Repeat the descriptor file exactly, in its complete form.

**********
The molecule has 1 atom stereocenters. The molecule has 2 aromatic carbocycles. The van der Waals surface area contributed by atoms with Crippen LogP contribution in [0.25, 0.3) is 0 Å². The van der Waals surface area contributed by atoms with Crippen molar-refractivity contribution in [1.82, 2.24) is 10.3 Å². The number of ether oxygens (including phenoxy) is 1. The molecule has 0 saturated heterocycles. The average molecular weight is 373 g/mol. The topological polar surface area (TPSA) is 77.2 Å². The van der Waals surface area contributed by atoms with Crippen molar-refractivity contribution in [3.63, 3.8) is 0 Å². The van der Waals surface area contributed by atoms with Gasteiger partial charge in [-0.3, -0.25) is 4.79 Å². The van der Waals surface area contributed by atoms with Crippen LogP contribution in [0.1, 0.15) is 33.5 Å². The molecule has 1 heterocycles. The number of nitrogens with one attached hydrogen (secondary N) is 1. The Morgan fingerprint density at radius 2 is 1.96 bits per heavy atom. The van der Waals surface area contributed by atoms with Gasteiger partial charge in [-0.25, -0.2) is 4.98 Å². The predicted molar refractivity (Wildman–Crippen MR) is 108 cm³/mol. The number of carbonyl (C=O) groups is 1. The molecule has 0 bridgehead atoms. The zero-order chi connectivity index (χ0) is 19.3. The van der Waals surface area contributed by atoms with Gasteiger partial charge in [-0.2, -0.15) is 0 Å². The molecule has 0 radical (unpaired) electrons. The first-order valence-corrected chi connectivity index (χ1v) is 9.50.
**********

The molecule has 1 atom stereocenters. The molecule has 2 aromatic carbocycles. The van der Waals surface area contributed by atoms with Crippen LogP contribution in [0.25, 0.3) is 0 Å². The van der Waals surface area contributed by atoms with Crippen molar-refractivity contribution in [1.82, 2.24) is 10.3 Å². The number of ether oxygens (including phenoxy) is 1. The molecule has 0 saturated heterocycles. The average molecular weight is 373 g/mol. The topological polar surface area (TPSA) is 77.2 Å². The van der Waals surface area contributed by atoms with Crippen molar-refractivity contribution in [3.63, 3.8) is 0 Å². The van der Waals surface area contributed by atoms with Gasteiger partial charge in [-0.3, -0.25) is 4.79 Å². The van der Waals surface area contributed by atoms with Crippen LogP contribution in [0.1, 0.15) is 33.5 Å². The molecule has 1 heterocycles. The number of nitrogens with one attached hydrogen (secondary N) is 1. The Morgan fingerprint density at radius 2 is 1.96 bits per heavy atom. The van der Waals surface area contributed by atoms with Gasteiger partial charge in [-0.25, -0.2) is 4.98 Å². The predicted molar refractivity (Wildman–Crippen MR) is 108 cm³/mol. The number of carbonyl (C=O) groups is 1. The molecule has 0 bridgehead atoms. The zero-order chi connectivity index (χ0) is 19.3. The van der Waals surface area contributed by atoms with Gasteiger partial charge in [-0.2, -0.15) is 0 Å². The molecule has 0 radical (unpaired) electrons. The first-order valence-corrected chi connectivity index (χ1v) is 9.50.